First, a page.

E-tools tested for maintenance use
By Belinda Bazinet, Standard Systems Group Public Affairs
/ Published August 28, 2002
MAXWELL AIR FORCE BASE, GUNTER ANNEX, Ala (AFPN) -- Nellis Air Force Base, Nev., hosted a rodeo recently, but instead of bulls, broncos and clowns, participants corralled laptop and handheld computers, personal digital devices and tablet personal computers.
Arranged by the Standard Systems Group here, the E-Tools Rodeo was designed to test the usability of various hand-held electronic devices under varying conditions.
"We loaded maintenance software on various devices from different vendors and then had maintenance troops test them for ease of use and readability," said Master Sgt. Michael Rourke, an SSG project manager.
An e-tool is any piece of electronic equipment that can be used to access technical data. The rodeo was held to determine if each device tested was easy to use, durable and reliable, and that it met operational requirements for the maintenance jobs.
"This test is our first scientific attempt to come up with data to determine the range of e-tools," said Maj. Rene Leon, a logistics information systems manager at headquarters Air Force, installations and logistics, in Washington D.C. "Using e-tools should make it easier for maintainers to access or input data while doing the work at their point of maintenance."
The Air Force Research Laboratory and the University of Dayton Research Institute developed sample maintenance open work order tasks for each participant to follow. The maintenance troops had to repeat the same tasks in chemical resistant gear.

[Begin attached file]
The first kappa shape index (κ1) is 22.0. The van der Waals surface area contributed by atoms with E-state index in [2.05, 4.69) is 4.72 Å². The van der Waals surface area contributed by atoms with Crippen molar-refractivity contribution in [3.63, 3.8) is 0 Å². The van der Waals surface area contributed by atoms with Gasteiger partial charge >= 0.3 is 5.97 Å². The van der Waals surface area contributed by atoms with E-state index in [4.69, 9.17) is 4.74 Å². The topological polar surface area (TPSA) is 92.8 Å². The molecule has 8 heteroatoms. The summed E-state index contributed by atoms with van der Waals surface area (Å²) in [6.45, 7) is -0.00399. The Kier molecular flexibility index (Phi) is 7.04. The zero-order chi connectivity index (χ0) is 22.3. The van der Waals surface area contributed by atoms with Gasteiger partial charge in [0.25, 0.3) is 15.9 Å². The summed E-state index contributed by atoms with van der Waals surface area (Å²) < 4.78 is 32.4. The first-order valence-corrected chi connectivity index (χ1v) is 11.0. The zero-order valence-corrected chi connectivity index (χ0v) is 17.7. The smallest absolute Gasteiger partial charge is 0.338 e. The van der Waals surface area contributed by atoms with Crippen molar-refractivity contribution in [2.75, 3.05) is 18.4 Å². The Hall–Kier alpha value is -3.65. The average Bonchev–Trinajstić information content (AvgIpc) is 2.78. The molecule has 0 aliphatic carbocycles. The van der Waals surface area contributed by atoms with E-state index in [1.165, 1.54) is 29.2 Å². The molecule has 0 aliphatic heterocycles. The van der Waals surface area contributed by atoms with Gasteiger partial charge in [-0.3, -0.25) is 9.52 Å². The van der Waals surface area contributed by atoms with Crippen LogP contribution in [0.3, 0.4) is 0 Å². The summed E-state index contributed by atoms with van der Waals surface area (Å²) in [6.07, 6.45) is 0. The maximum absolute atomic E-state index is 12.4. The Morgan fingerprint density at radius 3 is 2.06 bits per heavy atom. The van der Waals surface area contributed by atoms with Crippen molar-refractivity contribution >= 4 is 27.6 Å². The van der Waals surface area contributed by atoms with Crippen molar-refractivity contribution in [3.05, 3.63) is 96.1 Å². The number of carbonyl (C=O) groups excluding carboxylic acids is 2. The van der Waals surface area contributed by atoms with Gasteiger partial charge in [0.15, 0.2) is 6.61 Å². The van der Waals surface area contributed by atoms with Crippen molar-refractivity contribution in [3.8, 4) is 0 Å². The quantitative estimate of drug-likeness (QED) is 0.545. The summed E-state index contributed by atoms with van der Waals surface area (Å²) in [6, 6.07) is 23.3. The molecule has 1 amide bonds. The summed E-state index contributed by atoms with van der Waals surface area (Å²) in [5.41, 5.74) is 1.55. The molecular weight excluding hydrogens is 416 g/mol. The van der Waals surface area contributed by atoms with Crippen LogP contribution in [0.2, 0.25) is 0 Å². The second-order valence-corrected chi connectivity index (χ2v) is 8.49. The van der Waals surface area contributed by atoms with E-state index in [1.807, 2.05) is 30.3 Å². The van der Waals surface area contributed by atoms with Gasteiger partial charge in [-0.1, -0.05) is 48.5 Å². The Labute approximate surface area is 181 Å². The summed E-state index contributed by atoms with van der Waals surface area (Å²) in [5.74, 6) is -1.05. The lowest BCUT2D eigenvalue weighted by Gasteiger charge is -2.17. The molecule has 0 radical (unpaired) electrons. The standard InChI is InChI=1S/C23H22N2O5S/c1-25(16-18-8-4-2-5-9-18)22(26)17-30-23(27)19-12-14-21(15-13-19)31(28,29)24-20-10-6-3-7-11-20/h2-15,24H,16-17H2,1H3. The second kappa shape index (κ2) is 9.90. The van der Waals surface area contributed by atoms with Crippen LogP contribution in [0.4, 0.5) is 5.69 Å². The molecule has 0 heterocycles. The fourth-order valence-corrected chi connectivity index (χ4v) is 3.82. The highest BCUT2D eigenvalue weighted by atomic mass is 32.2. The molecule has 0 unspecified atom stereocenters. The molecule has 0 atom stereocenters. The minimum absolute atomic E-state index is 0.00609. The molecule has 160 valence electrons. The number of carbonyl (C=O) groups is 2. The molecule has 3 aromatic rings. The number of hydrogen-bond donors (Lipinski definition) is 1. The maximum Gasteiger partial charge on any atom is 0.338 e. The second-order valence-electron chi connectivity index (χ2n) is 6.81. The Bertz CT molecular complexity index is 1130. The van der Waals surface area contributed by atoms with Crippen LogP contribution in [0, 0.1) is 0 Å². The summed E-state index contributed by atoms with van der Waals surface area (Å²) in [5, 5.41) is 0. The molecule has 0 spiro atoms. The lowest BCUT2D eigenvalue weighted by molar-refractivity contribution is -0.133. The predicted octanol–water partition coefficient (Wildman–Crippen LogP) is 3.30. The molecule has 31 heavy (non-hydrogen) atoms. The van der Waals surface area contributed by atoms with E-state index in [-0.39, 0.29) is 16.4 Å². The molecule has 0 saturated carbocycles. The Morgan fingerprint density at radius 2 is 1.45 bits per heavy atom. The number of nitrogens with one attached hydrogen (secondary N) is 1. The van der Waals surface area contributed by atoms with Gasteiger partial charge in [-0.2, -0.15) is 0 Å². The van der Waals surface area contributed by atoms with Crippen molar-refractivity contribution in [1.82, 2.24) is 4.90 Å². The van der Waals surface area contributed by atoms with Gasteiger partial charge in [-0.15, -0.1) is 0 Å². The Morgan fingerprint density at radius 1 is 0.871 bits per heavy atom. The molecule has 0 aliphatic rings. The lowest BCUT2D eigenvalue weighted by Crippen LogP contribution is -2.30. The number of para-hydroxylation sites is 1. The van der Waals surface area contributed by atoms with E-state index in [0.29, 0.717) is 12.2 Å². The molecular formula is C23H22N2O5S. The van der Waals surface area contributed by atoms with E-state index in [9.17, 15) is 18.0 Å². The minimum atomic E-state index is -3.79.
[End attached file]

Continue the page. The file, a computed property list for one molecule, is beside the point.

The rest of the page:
Staff Sgt. Charles Flood, a back shop armament specialist with the 57th Equipment Maintenance Squadron, was impressed with the e-tools he tested.
"By using e-tools, we won't have to run to the office all the time; we'll have the data right at our fingertips," he said.
Currently most maintainers must finish the job before going back to the office to input the work order documentation. That process sometimes takes time, said Staff Sgt. Charles Proctor, an F-15E Strike Eagle crew chief.
"We either have to stop what we're doing, find an open terminal and log in, then enter the data, or finish the job and find the time later to enter it," said Proctor. "These tools should definitely speed up the process."
Following the test, the researchers will take a look at each participant's overall impressions and feedback about the strengths and weaknesses of each device.
"It's important to understand that this was not a competition between vendors and devices," Rourke said. "Users will choose which device they would like to use based on their own criteria."
"We'll eventually develop a matrix listing a set of Air Force approved e-tools," Leon said. "This test was just one baby step toward that end product."